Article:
At the same time, the assailants in the market-place redoubled their shot, and began to close in stoutly upon the barricade.

Dick called down his whole command out of the houses, and facing them both ways, and encouraging their valour both by word and gesture, returned as best he could the double shower of shafts that fell about his post.

Meanwhile house after house was opened in the street, and the Lancastrians continued to pour out of the doors and leap down from the windows, shouting victory, until the number of enemies upon Dick’s rear was almost equal to the number in his face. It was plain that he could hold the post no longer; what was worse, even if he could have held it, it had now become useless; and the whole Yorkist army lay in a posture of helplessness upon the brink of a complete disaster.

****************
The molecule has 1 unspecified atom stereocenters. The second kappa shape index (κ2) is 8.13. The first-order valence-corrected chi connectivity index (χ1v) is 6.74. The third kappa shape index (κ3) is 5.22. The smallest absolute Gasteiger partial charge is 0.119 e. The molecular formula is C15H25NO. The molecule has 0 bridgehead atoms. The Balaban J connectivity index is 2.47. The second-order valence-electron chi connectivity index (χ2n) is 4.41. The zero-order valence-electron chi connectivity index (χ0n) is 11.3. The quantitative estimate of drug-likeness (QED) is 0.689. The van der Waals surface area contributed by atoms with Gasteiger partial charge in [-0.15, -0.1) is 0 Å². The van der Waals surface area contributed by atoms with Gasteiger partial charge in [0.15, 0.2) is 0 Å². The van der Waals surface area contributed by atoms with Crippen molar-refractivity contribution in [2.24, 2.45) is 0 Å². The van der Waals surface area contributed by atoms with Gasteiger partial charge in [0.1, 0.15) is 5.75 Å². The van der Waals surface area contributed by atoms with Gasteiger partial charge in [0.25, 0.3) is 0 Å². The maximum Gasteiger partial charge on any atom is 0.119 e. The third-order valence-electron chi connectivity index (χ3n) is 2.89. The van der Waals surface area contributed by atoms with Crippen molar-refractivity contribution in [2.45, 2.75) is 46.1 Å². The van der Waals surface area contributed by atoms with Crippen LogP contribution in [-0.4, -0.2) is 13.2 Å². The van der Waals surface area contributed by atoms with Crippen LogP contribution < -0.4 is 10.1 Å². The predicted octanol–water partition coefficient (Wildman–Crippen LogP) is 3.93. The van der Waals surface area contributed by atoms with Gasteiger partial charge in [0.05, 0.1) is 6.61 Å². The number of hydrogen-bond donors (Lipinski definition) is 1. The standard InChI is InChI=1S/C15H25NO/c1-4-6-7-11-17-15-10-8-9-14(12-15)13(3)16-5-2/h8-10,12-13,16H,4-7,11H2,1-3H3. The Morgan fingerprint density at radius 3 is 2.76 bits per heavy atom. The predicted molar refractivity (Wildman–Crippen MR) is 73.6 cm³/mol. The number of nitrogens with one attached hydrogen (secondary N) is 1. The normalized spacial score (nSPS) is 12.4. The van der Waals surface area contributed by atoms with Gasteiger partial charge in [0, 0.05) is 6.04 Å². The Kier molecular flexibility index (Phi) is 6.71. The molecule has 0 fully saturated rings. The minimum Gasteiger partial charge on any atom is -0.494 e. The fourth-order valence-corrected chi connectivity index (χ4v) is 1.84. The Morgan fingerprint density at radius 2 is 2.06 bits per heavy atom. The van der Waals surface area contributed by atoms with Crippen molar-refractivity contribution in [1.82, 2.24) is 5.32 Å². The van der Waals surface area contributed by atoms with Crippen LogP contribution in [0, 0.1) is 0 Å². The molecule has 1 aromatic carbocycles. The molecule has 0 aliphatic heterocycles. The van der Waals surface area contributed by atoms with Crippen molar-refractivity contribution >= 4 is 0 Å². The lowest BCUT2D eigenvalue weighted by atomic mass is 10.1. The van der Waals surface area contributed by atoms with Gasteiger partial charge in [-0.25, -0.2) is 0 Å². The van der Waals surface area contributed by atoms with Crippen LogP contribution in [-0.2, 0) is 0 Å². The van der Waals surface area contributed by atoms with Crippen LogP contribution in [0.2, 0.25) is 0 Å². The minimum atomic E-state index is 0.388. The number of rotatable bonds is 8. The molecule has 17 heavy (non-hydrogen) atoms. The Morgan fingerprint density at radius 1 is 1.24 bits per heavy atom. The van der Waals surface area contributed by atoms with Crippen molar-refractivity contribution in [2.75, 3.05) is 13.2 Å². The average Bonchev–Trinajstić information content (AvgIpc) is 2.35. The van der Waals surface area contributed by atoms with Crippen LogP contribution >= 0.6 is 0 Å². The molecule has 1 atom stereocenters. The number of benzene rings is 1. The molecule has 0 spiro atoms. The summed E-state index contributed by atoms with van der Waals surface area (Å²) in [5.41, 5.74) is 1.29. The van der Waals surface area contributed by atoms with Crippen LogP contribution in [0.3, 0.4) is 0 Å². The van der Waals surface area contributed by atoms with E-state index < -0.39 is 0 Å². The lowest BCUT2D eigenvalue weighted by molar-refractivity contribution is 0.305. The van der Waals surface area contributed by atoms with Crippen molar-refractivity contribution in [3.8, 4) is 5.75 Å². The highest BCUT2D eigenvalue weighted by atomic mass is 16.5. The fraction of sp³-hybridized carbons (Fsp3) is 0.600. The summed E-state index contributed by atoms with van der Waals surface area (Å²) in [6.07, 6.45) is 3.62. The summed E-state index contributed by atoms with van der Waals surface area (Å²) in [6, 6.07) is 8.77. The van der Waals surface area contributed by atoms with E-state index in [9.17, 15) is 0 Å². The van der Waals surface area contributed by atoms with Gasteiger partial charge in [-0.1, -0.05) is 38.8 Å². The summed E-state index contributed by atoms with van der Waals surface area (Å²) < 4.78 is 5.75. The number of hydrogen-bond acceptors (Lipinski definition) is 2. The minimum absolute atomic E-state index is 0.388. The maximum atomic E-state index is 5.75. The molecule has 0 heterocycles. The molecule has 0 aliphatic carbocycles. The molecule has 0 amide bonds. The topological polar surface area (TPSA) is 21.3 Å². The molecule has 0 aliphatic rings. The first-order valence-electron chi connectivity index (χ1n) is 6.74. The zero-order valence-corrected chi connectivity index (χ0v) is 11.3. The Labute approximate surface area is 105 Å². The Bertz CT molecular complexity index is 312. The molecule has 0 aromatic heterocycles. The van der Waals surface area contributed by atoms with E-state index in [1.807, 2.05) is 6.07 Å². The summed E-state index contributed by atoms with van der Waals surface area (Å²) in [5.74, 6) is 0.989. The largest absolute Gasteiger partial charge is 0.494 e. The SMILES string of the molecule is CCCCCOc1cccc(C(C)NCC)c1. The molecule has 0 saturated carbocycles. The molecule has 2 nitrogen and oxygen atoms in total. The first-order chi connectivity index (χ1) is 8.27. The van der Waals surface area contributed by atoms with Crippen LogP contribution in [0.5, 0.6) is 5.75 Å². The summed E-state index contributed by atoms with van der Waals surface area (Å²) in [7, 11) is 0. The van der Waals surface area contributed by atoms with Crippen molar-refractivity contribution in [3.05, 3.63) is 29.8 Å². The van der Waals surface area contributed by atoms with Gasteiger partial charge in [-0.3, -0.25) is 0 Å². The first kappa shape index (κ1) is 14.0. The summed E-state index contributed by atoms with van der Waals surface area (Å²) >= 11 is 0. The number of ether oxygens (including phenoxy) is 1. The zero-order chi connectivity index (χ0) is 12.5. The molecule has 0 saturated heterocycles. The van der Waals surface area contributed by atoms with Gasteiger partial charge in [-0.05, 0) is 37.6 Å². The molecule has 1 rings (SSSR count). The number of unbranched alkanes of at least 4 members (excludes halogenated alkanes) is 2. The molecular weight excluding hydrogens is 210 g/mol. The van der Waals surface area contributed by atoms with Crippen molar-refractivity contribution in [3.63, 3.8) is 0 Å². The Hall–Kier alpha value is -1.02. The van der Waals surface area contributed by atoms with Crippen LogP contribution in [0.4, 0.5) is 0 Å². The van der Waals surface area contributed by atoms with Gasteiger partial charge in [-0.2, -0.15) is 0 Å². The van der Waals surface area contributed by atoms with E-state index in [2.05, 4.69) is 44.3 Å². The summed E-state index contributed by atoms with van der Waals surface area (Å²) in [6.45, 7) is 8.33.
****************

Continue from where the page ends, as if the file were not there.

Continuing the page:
The men behind him formed the vital flaw in the general defence; and it was upon these that Dick turned, charging at the head of his men. So vigorous was the attack, that the Lancastrian archers gave ground and staggered, and, at last, breaking their ranks, began to crowd back into the houses from which they had so recently and so vaingloriously sallied.

Meanwhile the men from the market-place had swarmed across the undefended barricade, and fell on hotly upon the other side; and Dick must once again face about, and proceed to drive them back. Once again the spirit of his men prevailed; they cleared the street in a triumphant style, but even as they did so the others issued again out of the houses, and took them, a third time, upon the rear.